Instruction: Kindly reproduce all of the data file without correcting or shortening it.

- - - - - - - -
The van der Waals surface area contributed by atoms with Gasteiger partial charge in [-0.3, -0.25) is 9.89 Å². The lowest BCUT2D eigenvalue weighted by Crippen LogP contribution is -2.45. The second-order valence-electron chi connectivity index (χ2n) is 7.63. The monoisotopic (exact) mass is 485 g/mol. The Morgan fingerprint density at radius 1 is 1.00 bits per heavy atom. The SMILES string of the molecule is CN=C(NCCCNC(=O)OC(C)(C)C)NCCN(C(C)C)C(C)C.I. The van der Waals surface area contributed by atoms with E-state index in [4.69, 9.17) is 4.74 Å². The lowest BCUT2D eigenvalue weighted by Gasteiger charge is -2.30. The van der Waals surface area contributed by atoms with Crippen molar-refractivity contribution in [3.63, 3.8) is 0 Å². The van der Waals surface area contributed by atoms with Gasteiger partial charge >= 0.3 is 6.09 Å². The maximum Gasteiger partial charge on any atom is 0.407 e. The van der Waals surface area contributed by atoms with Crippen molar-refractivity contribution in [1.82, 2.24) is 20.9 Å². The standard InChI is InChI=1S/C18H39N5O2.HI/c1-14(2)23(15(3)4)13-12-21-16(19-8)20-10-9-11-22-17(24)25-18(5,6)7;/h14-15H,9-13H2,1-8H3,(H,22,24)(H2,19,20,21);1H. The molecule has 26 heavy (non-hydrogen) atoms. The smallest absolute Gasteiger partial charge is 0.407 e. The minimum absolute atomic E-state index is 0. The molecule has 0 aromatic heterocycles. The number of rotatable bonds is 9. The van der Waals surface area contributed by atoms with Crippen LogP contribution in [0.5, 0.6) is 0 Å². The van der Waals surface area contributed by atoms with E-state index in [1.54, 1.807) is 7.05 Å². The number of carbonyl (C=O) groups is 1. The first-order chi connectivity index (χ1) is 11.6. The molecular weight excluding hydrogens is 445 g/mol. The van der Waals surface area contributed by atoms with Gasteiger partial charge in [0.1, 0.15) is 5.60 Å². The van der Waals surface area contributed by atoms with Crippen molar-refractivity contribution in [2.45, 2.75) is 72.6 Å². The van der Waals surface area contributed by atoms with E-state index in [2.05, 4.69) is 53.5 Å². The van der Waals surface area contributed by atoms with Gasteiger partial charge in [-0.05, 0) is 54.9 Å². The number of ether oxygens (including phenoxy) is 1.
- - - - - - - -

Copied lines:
The van der Waals surface area contributed by atoms with Gasteiger partial charge in [-0.3, -0.25) is 9.89 Å². The lowest BCUT2D eigenvalue weighted by Crippen LogP contribution is -2.45. The second-order valence-electron chi connectivity index (χ2n) is 7.63. The monoisotopic (exact) mass is 485 g/mol. The Morgan fingerprint density at radius 1 is 1.00 bits per heavy atom. The SMILES string of the molecule is CN=C(NCCCNC(=O)OC(C)(C)C)NCCN(C(C)C)C(C)C.I. The van der Waals surface area contributed by atoms with E-state index in [4.69, 9.17) is 4.74 Å². The lowest BCUT2D eigenvalue weighted by Gasteiger charge is -2.30. The van der Waals surface area contributed by atoms with Crippen molar-refractivity contribution in [3.63, 3.8) is 0 Å². The van der Waals surface area contributed by atoms with Gasteiger partial charge >= 0.3 is 6.09 Å². The maximum Gasteiger partial charge on any atom is 0.407 e. The van der Waals surface area contributed by atoms with Crippen molar-refractivity contribution in [1.82, 2.24) is 20.9 Å². The standard InChI is InChI=1S/C18H39N5O2.HI/c1-14(2)23(15(3)4)13-12-21-16(19-8)20-10-9-11-22-17(24)25-18(5,6)7;/h14-15H,9-13H2,1-8H3,(H,22,24)(H2,19,20,21);1H. The molecule has 26 heavy (non-hydrogen) atoms. The smallest absolute Gasteiger partial charge is 0.407 e. The minimum absolute atomic E-state index is 0. The molecule has 0 aromatic heterocycles. The number of rotatable bonds is 9. The van der Waals surface area contributed by atoms with Crippen LogP contribution in [0.5, 0.6) is 0 Å². The van der Waals surface area contributed by atoms with E-state index in [1.54, 1.807) is 7.05 Å². The number of carbonyl (C=O) groups is 1. The first-order chi connectivity index (χ1) is 11.6. The molecular weight excluding hydrogens is 445 g/mol. The van der Waals surface area contributed by atoms with Gasteiger partial charge in [0.1, 0.15) is 5.60 Å². The van der Waals surface area contributed by atoms with Crippen molar-refractivity contribution in [2.45, 2.75) is 72.6 Å². The van der Waals surface area contributed by atoms with E-state index in [2.05, 4.69) is 53.5 Å². The van der Waals surface area contributed by atoms with Gasteiger partial charge in [-0.05, 0) is 54.9 Å². The number of ether oxygens (including phenoxy) is 1.